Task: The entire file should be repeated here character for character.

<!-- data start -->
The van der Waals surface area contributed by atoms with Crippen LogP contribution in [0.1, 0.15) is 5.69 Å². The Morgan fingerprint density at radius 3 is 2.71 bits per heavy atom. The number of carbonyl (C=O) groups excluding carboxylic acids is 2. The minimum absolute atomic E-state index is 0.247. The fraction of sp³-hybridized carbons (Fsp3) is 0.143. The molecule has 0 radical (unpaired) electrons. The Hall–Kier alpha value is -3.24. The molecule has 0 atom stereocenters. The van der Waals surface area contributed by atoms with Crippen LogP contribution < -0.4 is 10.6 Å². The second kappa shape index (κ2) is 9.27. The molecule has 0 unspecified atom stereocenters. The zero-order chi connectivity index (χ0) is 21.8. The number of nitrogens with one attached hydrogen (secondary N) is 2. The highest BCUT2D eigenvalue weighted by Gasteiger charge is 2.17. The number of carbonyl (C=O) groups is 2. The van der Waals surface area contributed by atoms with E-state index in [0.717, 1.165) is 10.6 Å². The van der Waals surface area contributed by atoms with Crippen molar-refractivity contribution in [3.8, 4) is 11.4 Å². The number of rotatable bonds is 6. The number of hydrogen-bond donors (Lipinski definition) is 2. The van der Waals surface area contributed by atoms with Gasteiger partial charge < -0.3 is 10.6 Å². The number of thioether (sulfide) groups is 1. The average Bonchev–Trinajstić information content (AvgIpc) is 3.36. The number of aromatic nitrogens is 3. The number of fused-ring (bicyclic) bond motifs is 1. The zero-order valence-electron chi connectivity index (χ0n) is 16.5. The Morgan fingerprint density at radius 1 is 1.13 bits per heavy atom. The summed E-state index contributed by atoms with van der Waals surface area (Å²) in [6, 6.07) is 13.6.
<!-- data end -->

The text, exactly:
The van der Waals surface area contributed by atoms with Crippen LogP contribution in [0.1, 0.15) is 5.69 Å². The Morgan fingerprint density at radius 3 is 2.71 bits per heavy atom. The number of carbonyl (C=O) groups excluding carboxylic acids is 2. The minimum absolute atomic E-state index is 0.247. The fraction of sp³-hybridized carbons (Fsp3) is 0.143. The molecule has 0 radical (unpaired) electrons. The Hall–Kier alpha value is -3.24. The molecule has 0 atom stereocenters. The van der Waals surface area contributed by atoms with Crippen LogP contribution < -0.4 is 10.6 Å². The second kappa shape index (κ2) is 9.27. The molecule has 0 unspecified atom stereocenters. The zero-order chi connectivity index (χ0) is 21.8. The number of nitrogens with one attached hydrogen (secondary N) is 2. The highest BCUT2D eigenvalue weighted by Gasteiger charge is 2.17. The number of carbonyl (C=O) groups is 2. The van der Waals surface area contributed by atoms with E-state index in [0.717, 1.165) is 10.6 Å². The van der Waals surface area contributed by atoms with Crippen molar-refractivity contribution in [3.8, 4) is 11.4 Å². The number of rotatable bonds is 6. The number of hydrogen-bond donors (Lipinski definition) is 2. The van der Waals surface area contributed by atoms with Gasteiger partial charge < -0.3 is 10.6 Å². The number of thioether (sulfide) groups is 1. The average Bonchev–Trinajstić information content (AvgIpc) is 3.36. The number of aromatic nitrogens is 3. The number of fused-ring (bicyclic) bond motifs is 1. The zero-order valence-electron chi connectivity index (χ0n) is 16.5. The Morgan fingerprint density at radius 1 is 1.13 bits per heavy atom. The summed E-state index contributed by atoms with van der Waals surface area (Å²) in [6, 6.07) is 13.6.